Thoughts?
Why did you mention the other letters when talking with the OBGYN. He may have told you that "you're set" because he saw that you had enough letters and just didn't want to take the time to write you a letter you may or may not use. You should probably let him know that all your authors are family docs and that you feel you need a letter from another discipline then he would have a reason to write you a letter.

If OBGYN disagrees then its not the end of the world. Apparently the LORs are not in the cateogry A criteria as mentioned by my school. They are more like Cateogry B maybe even C.

My associated dean told us everyone will have a letter saying they're the best, most professional, etc. etc. student. After some time from reviewing the letters they all seem to say the same thing. No one is going to ask a doctor who will write them a bad letter and I can honestly find no reason why a doctor would sabotage a student with a bad letter.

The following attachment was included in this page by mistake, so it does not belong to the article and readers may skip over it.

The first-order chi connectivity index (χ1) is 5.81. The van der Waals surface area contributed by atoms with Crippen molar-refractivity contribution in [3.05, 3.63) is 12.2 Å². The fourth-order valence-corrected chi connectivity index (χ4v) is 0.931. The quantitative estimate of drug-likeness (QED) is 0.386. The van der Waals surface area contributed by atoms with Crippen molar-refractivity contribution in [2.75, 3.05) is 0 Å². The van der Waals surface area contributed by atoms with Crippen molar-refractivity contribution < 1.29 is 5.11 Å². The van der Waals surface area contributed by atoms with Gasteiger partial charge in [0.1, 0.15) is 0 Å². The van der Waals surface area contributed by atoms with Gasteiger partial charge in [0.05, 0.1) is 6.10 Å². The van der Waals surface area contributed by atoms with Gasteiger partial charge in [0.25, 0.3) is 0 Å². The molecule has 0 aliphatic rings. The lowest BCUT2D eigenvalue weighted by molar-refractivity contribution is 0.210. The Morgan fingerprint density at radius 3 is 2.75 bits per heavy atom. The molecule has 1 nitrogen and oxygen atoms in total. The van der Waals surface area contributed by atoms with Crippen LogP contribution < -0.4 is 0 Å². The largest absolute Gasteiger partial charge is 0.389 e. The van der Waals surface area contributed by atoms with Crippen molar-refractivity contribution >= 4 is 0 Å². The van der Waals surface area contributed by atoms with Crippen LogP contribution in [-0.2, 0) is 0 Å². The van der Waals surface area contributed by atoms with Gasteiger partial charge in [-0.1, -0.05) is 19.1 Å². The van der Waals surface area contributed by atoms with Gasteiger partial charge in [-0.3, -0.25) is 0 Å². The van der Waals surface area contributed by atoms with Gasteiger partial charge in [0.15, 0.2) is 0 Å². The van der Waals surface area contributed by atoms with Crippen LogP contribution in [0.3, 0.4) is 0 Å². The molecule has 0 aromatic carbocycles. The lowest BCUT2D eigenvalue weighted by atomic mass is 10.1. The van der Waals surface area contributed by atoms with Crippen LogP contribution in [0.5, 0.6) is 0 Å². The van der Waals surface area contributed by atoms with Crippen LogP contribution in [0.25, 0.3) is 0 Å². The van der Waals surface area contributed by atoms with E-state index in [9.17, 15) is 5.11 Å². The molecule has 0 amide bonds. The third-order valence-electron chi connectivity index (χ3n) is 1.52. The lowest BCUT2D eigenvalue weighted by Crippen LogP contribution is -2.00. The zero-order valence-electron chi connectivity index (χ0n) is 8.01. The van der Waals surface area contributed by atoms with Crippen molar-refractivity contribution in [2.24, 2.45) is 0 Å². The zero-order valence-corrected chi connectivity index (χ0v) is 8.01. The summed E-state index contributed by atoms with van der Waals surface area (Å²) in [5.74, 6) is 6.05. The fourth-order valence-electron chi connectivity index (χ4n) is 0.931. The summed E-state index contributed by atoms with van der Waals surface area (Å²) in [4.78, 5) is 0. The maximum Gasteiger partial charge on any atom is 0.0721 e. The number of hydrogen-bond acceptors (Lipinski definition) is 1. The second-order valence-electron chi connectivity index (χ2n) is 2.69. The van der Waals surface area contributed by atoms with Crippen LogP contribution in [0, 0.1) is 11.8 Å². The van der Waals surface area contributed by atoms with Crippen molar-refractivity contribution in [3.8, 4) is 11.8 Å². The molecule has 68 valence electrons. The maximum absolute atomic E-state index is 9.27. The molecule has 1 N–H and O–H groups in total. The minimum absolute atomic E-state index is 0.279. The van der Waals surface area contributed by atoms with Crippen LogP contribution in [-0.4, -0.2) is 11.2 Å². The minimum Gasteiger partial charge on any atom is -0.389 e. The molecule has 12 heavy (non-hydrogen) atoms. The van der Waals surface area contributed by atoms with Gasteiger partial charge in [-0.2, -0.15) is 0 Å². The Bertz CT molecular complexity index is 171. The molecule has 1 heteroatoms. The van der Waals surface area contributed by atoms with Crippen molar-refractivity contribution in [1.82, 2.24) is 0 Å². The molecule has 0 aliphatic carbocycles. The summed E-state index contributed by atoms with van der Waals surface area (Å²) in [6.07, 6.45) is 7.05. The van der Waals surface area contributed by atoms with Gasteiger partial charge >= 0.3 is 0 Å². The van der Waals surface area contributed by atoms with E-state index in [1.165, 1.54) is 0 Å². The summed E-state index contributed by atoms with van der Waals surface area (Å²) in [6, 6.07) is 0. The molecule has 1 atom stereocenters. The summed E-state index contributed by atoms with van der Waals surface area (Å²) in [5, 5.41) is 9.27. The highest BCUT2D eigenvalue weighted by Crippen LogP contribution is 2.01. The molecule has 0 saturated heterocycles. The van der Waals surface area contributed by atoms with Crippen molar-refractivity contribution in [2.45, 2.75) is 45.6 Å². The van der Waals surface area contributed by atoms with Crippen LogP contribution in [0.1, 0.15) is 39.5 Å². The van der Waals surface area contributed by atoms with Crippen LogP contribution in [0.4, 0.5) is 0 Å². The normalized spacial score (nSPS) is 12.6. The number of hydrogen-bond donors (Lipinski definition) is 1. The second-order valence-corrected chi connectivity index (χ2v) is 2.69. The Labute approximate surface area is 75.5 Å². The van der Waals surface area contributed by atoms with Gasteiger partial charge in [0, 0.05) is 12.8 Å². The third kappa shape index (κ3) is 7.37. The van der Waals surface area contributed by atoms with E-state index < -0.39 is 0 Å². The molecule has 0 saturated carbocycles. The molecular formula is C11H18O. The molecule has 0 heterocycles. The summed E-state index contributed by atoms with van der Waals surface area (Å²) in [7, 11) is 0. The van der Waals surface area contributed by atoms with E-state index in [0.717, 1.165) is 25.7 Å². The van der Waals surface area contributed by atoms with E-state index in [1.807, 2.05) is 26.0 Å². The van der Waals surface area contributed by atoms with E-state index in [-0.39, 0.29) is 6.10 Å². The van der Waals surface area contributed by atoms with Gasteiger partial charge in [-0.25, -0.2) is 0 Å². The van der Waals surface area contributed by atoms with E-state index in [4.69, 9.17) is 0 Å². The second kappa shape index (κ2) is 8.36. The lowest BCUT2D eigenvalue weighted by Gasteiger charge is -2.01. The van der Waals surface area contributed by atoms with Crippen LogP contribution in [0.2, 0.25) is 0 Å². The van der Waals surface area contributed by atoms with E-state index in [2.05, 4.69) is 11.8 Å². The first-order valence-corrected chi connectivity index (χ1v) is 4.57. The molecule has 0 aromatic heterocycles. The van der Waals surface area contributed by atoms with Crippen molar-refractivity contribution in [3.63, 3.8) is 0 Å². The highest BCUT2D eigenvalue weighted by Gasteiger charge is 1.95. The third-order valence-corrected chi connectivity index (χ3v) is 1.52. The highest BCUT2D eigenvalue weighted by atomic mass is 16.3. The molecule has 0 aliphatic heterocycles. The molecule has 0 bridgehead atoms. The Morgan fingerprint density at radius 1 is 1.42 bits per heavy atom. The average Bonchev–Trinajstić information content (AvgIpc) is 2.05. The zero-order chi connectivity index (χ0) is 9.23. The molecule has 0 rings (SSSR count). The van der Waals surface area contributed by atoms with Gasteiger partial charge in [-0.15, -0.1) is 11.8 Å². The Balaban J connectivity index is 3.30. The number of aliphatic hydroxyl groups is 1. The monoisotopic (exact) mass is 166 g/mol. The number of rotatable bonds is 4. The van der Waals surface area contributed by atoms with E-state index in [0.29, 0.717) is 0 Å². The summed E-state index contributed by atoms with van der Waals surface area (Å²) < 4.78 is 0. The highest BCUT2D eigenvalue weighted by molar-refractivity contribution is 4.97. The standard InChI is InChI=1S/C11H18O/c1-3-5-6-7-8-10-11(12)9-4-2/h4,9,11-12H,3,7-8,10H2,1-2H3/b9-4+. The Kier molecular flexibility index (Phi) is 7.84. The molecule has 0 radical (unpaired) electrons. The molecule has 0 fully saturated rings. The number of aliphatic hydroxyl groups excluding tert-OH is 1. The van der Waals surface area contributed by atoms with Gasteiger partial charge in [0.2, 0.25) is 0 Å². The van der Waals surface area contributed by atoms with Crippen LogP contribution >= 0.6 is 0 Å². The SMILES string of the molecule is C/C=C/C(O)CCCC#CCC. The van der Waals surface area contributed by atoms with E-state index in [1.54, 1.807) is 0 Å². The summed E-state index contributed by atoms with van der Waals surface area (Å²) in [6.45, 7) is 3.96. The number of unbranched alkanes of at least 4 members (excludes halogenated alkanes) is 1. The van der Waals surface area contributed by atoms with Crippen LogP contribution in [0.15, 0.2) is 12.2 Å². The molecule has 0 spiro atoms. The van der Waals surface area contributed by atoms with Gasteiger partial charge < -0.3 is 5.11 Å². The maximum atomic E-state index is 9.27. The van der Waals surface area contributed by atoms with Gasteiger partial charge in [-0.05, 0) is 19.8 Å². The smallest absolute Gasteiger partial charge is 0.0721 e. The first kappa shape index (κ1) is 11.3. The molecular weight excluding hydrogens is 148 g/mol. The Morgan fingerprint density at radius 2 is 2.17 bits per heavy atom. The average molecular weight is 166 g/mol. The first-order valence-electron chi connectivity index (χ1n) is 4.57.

Usually revieweres don't look at application till complete you don't want your entire application riding on your performance in ER. How about if you work mainly with a resident again or your performance was sub-par

I would just play it safe - either use the letters you have now / ask the OBGYN again / if you really want to be risky then I guess use the E.R. letter but make sure you do well on the rotation and you talk/get exposed to the attending.